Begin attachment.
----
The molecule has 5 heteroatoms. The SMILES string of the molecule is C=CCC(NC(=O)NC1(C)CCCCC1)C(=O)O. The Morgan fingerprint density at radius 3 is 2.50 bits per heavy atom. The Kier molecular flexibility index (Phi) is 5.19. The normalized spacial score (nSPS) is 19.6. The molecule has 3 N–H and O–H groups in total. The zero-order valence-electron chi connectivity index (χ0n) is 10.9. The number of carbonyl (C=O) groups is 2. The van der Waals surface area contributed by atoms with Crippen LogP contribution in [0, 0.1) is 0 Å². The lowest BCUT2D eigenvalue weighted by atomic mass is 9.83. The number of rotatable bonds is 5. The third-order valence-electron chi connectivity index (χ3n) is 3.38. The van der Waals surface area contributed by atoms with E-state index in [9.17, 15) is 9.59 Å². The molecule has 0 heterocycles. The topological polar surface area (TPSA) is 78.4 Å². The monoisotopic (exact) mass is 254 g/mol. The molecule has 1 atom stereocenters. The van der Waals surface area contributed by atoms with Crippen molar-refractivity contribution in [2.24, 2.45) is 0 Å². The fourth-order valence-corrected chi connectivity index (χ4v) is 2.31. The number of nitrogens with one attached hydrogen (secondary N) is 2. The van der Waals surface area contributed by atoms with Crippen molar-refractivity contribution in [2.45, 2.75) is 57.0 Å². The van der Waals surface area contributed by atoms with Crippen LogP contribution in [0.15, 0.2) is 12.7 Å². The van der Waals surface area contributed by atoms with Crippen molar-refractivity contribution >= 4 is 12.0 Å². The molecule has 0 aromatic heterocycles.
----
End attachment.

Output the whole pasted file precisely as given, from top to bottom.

The molecule has 5 heteroatoms. The SMILES string of the molecule is C=CCC(NC(=O)NC1(C)CCCCC1)C(=O)O. The Morgan fingerprint density at radius 3 is 2.50 bits per heavy atom. The Kier molecular flexibility index (Phi) is 5.19. The normalized spacial score (nSPS) is 19.6. The molecule has 3 N–H and O–H groups in total. The zero-order valence-electron chi connectivity index (χ0n) is 10.9. The number of carbonyl (C=O) groups is 2. The van der Waals surface area contributed by atoms with Crippen LogP contribution in [0, 0.1) is 0 Å². The lowest BCUT2D eigenvalue weighted by atomic mass is 9.83. The number of rotatable bonds is 5. The third-order valence-electron chi connectivity index (χ3n) is 3.38. The van der Waals surface area contributed by atoms with E-state index in [9.17, 15) is 9.59 Å². The molecule has 0 heterocycles. The topological polar surface area (TPSA) is 78.4 Å². The monoisotopic (exact) mass is 254 g/mol. The molecule has 1 atom stereocenters. The van der Waals surface area contributed by atoms with Crippen molar-refractivity contribution in [2.24, 2.45) is 0 Å². The fourth-order valence-corrected chi connectivity index (χ4v) is 2.31. The number of nitrogens with one attached hydrogen (secondary N) is 2. The van der Waals surface area contributed by atoms with Crippen molar-refractivity contribution in [2.45, 2.75) is 57.0 Å². The van der Waals surface area contributed by atoms with Crippen LogP contribution in [0.15, 0.2) is 12.7 Å². The van der Waals surface area contributed by atoms with Crippen molar-refractivity contribution >= 4 is 12.0 Å². The molecule has 0 aromatic heterocycles.